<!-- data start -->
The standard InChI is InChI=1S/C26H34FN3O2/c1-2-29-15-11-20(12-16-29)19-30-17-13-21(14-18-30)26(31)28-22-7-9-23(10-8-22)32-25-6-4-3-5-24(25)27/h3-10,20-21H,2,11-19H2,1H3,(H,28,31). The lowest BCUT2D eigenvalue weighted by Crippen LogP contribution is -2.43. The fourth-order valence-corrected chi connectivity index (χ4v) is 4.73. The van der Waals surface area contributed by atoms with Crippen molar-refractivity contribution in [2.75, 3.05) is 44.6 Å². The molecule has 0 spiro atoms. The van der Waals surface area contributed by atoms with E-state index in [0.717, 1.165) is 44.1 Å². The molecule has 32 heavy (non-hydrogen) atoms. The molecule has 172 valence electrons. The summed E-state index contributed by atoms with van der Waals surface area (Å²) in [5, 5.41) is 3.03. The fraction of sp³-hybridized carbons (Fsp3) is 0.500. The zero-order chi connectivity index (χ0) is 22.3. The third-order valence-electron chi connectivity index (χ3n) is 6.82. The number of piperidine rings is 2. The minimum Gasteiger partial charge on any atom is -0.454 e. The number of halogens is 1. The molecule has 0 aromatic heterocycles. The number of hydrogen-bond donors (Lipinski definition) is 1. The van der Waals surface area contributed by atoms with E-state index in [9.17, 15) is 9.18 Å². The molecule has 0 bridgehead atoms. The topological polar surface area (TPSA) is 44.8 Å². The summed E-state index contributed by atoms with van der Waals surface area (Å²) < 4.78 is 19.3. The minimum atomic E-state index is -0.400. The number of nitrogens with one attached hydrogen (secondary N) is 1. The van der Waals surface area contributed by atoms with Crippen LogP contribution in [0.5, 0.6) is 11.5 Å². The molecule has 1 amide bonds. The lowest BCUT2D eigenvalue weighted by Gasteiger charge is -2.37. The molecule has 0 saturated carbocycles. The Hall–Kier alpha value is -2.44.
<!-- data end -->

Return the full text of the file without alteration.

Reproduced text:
The standard InChI is InChI=1S/C26H34FN3O2/c1-2-29-15-11-20(12-16-29)19-30-17-13-21(14-18-30)26(31)28-22-7-9-23(10-8-22)32-25-6-4-3-5-24(25)27/h3-10,20-21H,2,11-19H2,1H3,(H,28,31). The lowest BCUT2D eigenvalue weighted by Crippen LogP contribution is -2.43. The fourth-order valence-corrected chi connectivity index (χ4v) is 4.73. The van der Waals surface area contributed by atoms with Crippen molar-refractivity contribution in [2.75, 3.05) is 44.6 Å². The molecule has 0 spiro atoms. The van der Waals surface area contributed by atoms with E-state index in [0.717, 1.165) is 44.1 Å². The molecule has 32 heavy (non-hydrogen) atoms. The molecule has 172 valence electrons. The summed E-state index contributed by atoms with van der Waals surface area (Å²) in [5, 5.41) is 3.03. The fraction of sp³-hybridized carbons (Fsp3) is 0.500. The zero-order chi connectivity index (χ0) is 22.3. The third-order valence-electron chi connectivity index (χ3n) is 6.82. The number of piperidine rings is 2. The minimum Gasteiger partial charge on any atom is -0.454 e. The number of halogens is 1. The molecule has 0 aromatic heterocycles. The number of hydrogen-bond donors (Lipinski definition) is 1. The van der Waals surface area contributed by atoms with E-state index in [9.17, 15) is 9.18 Å². The molecule has 0 bridgehead atoms. The topological polar surface area (TPSA) is 44.8 Å². The summed E-state index contributed by atoms with van der Waals surface area (Å²) < 4.78 is 19.3. The minimum atomic E-state index is -0.400. The number of nitrogens with one attached hydrogen (secondary N) is 1. The van der Waals surface area contributed by atoms with Crippen LogP contribution in [0.5, 0.6) is 11.5 Å². The molecule has 1 amide bonds. The lowest BCUT2D eigenvalue weighted by Gasteiger charge is -2.37. The molecule has 0 saturated carbocycles. The Hall–Kier alpha value is -2.44.